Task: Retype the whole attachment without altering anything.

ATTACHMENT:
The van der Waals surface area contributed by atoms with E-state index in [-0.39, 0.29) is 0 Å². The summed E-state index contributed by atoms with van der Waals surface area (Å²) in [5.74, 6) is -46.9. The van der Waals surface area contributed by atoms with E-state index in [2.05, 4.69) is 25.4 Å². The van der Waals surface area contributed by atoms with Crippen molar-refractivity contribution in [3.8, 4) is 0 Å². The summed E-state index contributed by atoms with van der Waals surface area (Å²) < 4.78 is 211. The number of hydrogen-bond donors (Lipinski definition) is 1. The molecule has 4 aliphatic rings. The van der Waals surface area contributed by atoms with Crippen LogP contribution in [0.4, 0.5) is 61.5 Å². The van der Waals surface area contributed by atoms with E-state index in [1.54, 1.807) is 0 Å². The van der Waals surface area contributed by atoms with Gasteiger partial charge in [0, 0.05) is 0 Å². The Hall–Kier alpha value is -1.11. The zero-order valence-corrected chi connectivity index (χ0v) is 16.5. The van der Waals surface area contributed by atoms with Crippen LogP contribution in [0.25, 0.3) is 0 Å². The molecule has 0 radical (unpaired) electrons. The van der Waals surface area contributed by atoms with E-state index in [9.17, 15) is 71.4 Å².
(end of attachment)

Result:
The van der Waals surface area contributed by atoms with E-state index in [-0.39, 0.29) is 0 Å². The summed E-state index contributed by atoms with van der Waals surface area (Å²) in [5.74, 6) is -46.9. The van der Waals surface area contributed by atoms with E-state index in [2.05, 4.69) is 25.4 Å². The van der Waals surface area contributed by atoms with Crippen molar-refractivity contribution in [3.8, 4) is 0 Å². The summed E-state index contributed by atoms with van der Waals surface area (Å²) < 4.78 is 211. The number of hydrogen-bond donors (Lipinski definition) is 1. The molecule has 4 aliphatic rings. The van der Waals surface area contributed by atoms with Crippen LogP contribution in [0.4, 0.5) is 61.5 Å². The van der Waals surface area contributed by atoms with E-state index in [1.54, 1.807) is 0 Å². The van der Waals surface area contributed by atoms with Gasteiger partial charge in [0, 0.05) is 0 Å². The Hall–Kier alpha value is -1.11. The zero-order valence-corrected chi connectivity index (χ0v) is 16.5. The van der Waals surface area contributed by atoms with Crippen LogP contribution in [0.25, 0.3) is 0 Å². The molecule has 0 radical (unpaired) electrons. The van der Waals surface area contributed by atoms with E-state index in [9.17, 15) is 71.4 Å².